Wednesday, May 17, 2017
On Monday, the Supreme Court asked the Solicitor General to weigh in on the issue presented for cert. in Clark v. Virginia Department of State Police, 292 Va. 725 (2016): whether Congress can use its war powers to abrogate state sovereign immunity. This case involves a police officer who alleged that he was denied a promotion because of his service in the U.S. Army Reserves, in violation of the Uniformed Services Employment and Reemployment Rights Act (USERRA). USERRA is the current version of earlier military employment protections originally enacted in 1940 and expanded and modified many times in the intervening years. Among other things, USERRA prohibits employment discrimination against individuals because of their military service and guarantees reemployment rights following such service (for those interested in family leave reform, USERRA provides an example of more robust protections, including periods of just cause protection and promotion rights).
In 1998, Congress enacted an amendment to USERRA expressly permitting private rights of action against state employers in state court. This was an understandable reaction to the Supreme Court's 1996 Seminole Tribe of Florida v. Florida decision, where it held that Congress' attempt to abrogate states' 11th Amendment sovereign immunity against private rights of action for monetary remedies was invalid. It was largely assumed at the time that because the 11th Amendment only spoke of federal jurisdiction state courts could still be used, but the Court in Alden v. Maine (1999) later gave states immunity in their own courts, explaining that state sovereign immunity was part of the Constitution's design and not limited to the text of the 11th Amendment. USERRA's amendment, therefore, was then called into question and resulted in several court rulings finding it unconstitutional. These rulings, in my opinion, are wrong.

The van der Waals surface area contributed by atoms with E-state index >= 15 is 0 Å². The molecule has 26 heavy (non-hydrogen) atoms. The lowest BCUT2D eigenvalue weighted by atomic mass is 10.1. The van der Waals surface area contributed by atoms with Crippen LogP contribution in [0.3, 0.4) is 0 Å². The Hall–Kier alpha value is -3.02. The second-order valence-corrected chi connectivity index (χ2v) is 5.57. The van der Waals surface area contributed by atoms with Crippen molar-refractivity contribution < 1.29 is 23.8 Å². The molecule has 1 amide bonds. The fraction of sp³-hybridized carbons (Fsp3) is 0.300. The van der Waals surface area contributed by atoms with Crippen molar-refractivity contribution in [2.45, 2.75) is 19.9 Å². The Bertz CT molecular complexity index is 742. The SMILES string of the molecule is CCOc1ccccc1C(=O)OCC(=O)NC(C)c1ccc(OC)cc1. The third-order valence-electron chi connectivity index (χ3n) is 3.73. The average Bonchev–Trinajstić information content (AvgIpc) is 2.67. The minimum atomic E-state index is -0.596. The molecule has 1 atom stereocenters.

I wrote directly about this issue in Can Congress Use its War Powers to Protect Military Employees from State Sovereign Immunity?, 34 Seton Hall L. Rev. 999 (2004). In the article, which also provides an overview of USERRA and a now-dated survey of state-law military employment protections, I argue that Supreme Court precedent allows for USERRA's abrogation of state sovereign immunity. The very brief version of my argument is that courts have misread some admittedly loose language by the Supreme Court suggesting that Congress can never use Article I to abrogate state sovereign immunity. By delving into the history of state sovereign immunity and the federal war powers under the plan of the Constitution, I argued that not only can Congress use its war powers to abrogate, but the case is particularly strong in this area, despite being under Article I. This argument was subsequently validated in part by Central Virginia Community College v. Katz (2006), in which the Court held that states "agreed in the plan of the Convention not to assert any sovereign immunity defense they might have had in proceedings brought pursuant to 'Laws on the subject of Bankruptcies.'” My argument, very simply, is that if Congress can use its bankruptcy power to abrogate then surely it can use its war powers as well.
By asking for the Solicitor General's views in Clark, it appears that some Justices agree that the issue is not as straightforward as the Virginia Supreme Court in Clark, and other courts, have suggested. This is an important issue. We have sent many military personnel into active duty across the world over the last several years and have numerous others who are members of the Reserves or National Guard. Many of these military individuals are employed by states that do not allow private military employment discrimination actions for monetary damages (the police officer in Clark is a typical example). Hopefully, the Court will grant cert. and clarify this issue.